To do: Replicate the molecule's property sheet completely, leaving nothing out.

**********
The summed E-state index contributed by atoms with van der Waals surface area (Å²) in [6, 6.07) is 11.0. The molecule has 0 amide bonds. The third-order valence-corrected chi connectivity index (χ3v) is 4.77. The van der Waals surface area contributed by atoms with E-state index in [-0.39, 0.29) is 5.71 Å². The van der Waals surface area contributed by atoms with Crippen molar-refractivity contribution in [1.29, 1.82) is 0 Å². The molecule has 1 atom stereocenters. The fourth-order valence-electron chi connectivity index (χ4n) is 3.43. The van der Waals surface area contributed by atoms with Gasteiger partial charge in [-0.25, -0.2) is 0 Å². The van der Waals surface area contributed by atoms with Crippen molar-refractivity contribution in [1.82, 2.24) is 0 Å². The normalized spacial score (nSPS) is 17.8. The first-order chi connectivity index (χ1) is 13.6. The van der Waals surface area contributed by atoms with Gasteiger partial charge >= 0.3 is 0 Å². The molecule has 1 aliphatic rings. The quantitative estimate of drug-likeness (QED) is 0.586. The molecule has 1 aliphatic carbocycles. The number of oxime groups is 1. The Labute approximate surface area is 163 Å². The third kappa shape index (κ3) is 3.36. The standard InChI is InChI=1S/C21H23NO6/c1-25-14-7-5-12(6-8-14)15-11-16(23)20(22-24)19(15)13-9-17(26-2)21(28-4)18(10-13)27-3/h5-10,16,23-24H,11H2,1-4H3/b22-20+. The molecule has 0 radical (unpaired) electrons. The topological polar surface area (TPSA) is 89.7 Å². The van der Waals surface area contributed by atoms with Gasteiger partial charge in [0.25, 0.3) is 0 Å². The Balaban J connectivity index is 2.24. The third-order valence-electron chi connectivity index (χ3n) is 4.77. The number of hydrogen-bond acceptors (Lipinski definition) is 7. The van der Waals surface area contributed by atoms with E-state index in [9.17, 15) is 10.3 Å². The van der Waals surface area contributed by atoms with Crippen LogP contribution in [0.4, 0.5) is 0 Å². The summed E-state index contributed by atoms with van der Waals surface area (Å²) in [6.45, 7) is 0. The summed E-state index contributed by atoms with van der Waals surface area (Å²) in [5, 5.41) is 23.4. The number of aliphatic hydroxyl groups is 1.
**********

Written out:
The summed E-state index contributed by atoms with van der Waals surface area (Å²) in [6, 6.07) is 11.0. The molecule has 0 amide bonds. The third-order valence-corrected chi connectivity index (χ3v) is 4.77. The van der Waals surface area contributed by atoms with E-state index in [-0.39, 0.29) is 5.71 Å². The van der Waals surface area contributed by atoms with Crippen molar-refractivity contribution in [1.29, 1.82) is 0 Å². The molecule has 1 atom stereocenters. The fourth-order valence-electron chi connectivity index (χ4n) is 3.43. The van der Waals surface area contributed by atoms with Gasteiger partial charge in [-0.25, -0.2) is 0 Å². The van der Waals surface area contributed by atoms with Crippen molar-refractivity contribution in [1.82, 2.24) is 0 Å². The normalized spacial score (nSPS) is 17.8. The first-order chi connectivity index (χ1) is 13.6. The van der Waals surface area contributed by atoms with Gasteiger partial charge >= 0.3 is 0 Å². The molecule has 1 aliphatic rings. The quantitative estimate of drug-likeness (QED) is 0.586. The molecule has 1 aliphatic carbocycles. The number of oxime groups is 1. The Labute approximate surface area is 163 Å². The third kappa shape index (κ3) is 3.36. The standard InChI is InChI=1S/C21H23NO6/c1-25-14-7-5-12(6-8-14)15-11-16(23)20(22-24)19(15)13-9-17(26-2)21(28-4)18(10-13)27-3/h5-10,16,23-24H,11H2,1-4H3/b22-20+. The molecule has 0 radical (unpaired) electrons. The topological polar surface area (TPSA) is 89.7 Å². The van der Waals surface area contributed by atoms with Gasteiger partial charge in [0.25, 0.3) is 0 Å². The Balaban J connectivity index is 2.24. The third-order valence-electron chi connectivity index (χ3n) is 4.77. The number of hydrogen-bond acceptors (Lipinski definition) is 7. The van der Waals surface area contributed by atoms with E-state index in [9.17, 15) is 10.3 Å². The van der Waals surface area contributed by atoms with Crippen LogP contribution in [0.4, 0.5) is 0 Å². The summed E-state index contributed by atoms with van der Waals surface area (Å²) in [6.45, 7) is 0. The summed E-state index contributed by atoms with van der Waals surface area (Å²) in [5, 5.41) is 23.4. The number of aliphatic hydroxyl groups is 1.